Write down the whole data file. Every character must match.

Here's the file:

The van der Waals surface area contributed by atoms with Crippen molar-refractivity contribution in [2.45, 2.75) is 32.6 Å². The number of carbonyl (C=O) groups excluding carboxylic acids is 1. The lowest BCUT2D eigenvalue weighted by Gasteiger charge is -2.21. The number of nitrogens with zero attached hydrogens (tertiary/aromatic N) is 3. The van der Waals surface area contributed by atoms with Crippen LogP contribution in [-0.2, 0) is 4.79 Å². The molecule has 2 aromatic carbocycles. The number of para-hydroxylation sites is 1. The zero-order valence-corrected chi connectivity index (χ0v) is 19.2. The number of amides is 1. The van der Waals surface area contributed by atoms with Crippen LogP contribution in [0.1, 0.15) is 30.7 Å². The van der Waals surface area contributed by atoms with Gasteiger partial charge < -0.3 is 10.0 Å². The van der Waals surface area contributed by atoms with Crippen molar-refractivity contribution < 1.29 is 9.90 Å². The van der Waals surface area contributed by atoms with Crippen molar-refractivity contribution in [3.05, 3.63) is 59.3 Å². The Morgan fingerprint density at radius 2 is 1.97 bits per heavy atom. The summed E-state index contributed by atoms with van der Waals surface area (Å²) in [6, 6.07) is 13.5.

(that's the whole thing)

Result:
The van der Waals surface area contributed by atoms with Crippen molar-refractivity contribution in [2.45, 2.75) is 32.6 Å². The number of carbonyl (C=O) groups excluding carboxylic acids is 1. The lowest BCUT2D eigenvalue weighted by Gasteiger charge is -2.21. The number of nitrogens with zero attached hydrogens (tertiary/aromatic N) is 3. The van der Waals surface area contributed by atoms with Crippen LogP contribution in [-0.2, 0) is 4.79 Å². The molecule has 2 aromatic carbocycles. The number of para-hydroxylation sites is 1. The zero-order valence-corrected chi connectivity index (χ0v) is 19.2. The number of amides is 1. The van der Waals surface area contributed by atoms with Crippen LogP contribution in [0.1, 0.15) is 30.7 Å². The van der Waals surface area contributed by atoms with Gasteiger partial charge < -0.3 is 10.0 Å². The van der Waals surface area contributed by atoms with Crippen molar-refractivity contribution < 1.29 is 9.90 Å². The van der Waals surface area contributed by atoms with Crippen molar-refractivity contribution in [3.05, 3.63) is 59.3 Å². The Morgan fingerprint density at radius 2 is 1.97 bits per heavy atom. The summed E-state index contributed by atoms with van der Waals surface area (Å²) in [6, 6.07) is 13.5.